from WordNet 3.0 Copyright 2006 by Princeton University. All rights reserved.

  • adjective (motion pictures) projected on a screen with much greater width than height


Sorry, no etymologies found.


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  • Iraqis have access to computers, wide-screen televisions, air conditioners and other items that were in short supply when the country was under sanctions imposed by the United Nations.

    Iraq has doubled its electricity capacity

  • “Yeah,” Chuck said somberly as he looked up at the Celtics game on the wide-screen TV over our heads.

    Fun With Death at the Funeral Directors Convention

  • I can't vouch for the merely wide-screen version that opens next week, but the action sequences shot in IMAX—one-quarter of the film opening today—lift this fourth installment of the near-venerable series from impressive action to spectacular abstraction.

    Stylish Spectacle Makes This 'Mission' Possible

  • This is reaffirmed two years later, where Gardner has begun to spot a trend, when he writes (emphasis mine): In fact, it seems to me that the percentage of really hard-core 'hard SF' has gone up sharply in recent years, as has the percentage of wide-screen, Technicolor, baroque Space Opera, stuff reminiscent of the old 'Superscience' days of the '30s, but written to suit the aesthetic and stylistic tastes of the' 90s.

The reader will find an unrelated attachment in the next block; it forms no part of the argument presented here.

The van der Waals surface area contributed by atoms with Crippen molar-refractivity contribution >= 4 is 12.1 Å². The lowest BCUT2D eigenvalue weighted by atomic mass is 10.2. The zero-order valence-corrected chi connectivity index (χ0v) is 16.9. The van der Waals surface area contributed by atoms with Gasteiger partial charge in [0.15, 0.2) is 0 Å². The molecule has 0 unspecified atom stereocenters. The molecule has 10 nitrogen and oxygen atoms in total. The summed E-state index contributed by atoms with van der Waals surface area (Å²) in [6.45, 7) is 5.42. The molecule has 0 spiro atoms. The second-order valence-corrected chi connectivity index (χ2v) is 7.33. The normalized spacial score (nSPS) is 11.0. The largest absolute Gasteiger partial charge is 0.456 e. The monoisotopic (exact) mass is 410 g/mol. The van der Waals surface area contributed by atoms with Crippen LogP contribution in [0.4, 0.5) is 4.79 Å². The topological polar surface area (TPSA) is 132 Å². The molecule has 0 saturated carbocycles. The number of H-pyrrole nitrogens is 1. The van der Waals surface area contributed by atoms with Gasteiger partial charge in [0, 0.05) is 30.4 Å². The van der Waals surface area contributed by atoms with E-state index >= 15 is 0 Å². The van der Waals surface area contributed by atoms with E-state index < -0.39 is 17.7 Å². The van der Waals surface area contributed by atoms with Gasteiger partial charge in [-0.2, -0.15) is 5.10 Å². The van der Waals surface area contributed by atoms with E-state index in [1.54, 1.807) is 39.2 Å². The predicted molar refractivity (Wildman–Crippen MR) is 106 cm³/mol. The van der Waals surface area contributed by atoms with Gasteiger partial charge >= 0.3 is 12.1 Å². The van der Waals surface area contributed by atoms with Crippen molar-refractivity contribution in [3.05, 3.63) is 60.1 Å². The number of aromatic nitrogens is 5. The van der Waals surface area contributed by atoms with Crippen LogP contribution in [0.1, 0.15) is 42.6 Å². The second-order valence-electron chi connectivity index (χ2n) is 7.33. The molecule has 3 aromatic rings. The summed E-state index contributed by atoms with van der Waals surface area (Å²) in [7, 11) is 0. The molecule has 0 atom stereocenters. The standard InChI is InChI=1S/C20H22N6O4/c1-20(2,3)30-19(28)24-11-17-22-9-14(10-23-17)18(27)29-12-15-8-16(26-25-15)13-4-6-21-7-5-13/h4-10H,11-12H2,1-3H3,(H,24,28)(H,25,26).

Archive 2010-05-01

  • June 11th, 2009 at 7: 20 am dj barber – Actually I pictured this story as a wide-screen movie theatre extravaganza, a spectacle of starry photography with surround sound, threatened towers just barely visible in the distance, under the clear Texas-like sky.

    A BEDTIME STORY FOR BREEZY • by Kevin Shamel

  • The screen proportion — known in home theater as its "aspect ratio" — is 21: 9, the standard wide-screen cinema format.

    Philips chooses Web for epic advertisement

  • Perhaps if I invested in a wide-screen monitor I could afford to reserve some space, but then again I cannot think of any widgets I actually want to use!

    Desktop gadget and widget usage in Japan

  • In the late 50s, one of my client/mentors was a fabulously wealthy Greek businessman, Nicholas Reisini, who purchased the Cinerama wide-screen movie company, which is why I came aboard.

    Jay Weston: Xandros -- Greek Food and Dancing in Beverly Hills

  • The early wide-screen technologies, like CinemaScope and Cinerama, used huge screens to immerse the audience, and even with today's smaller multiplex screens, I can recover something like that sense of being snugly wrapped in the movie's world.

    The Fans in the Front Row

  • Imagine a large, wide-screen TV and your console (read keyboard) at your couch, remote and wireless.

    The Demise of the Printed Word « Colleen Anderson


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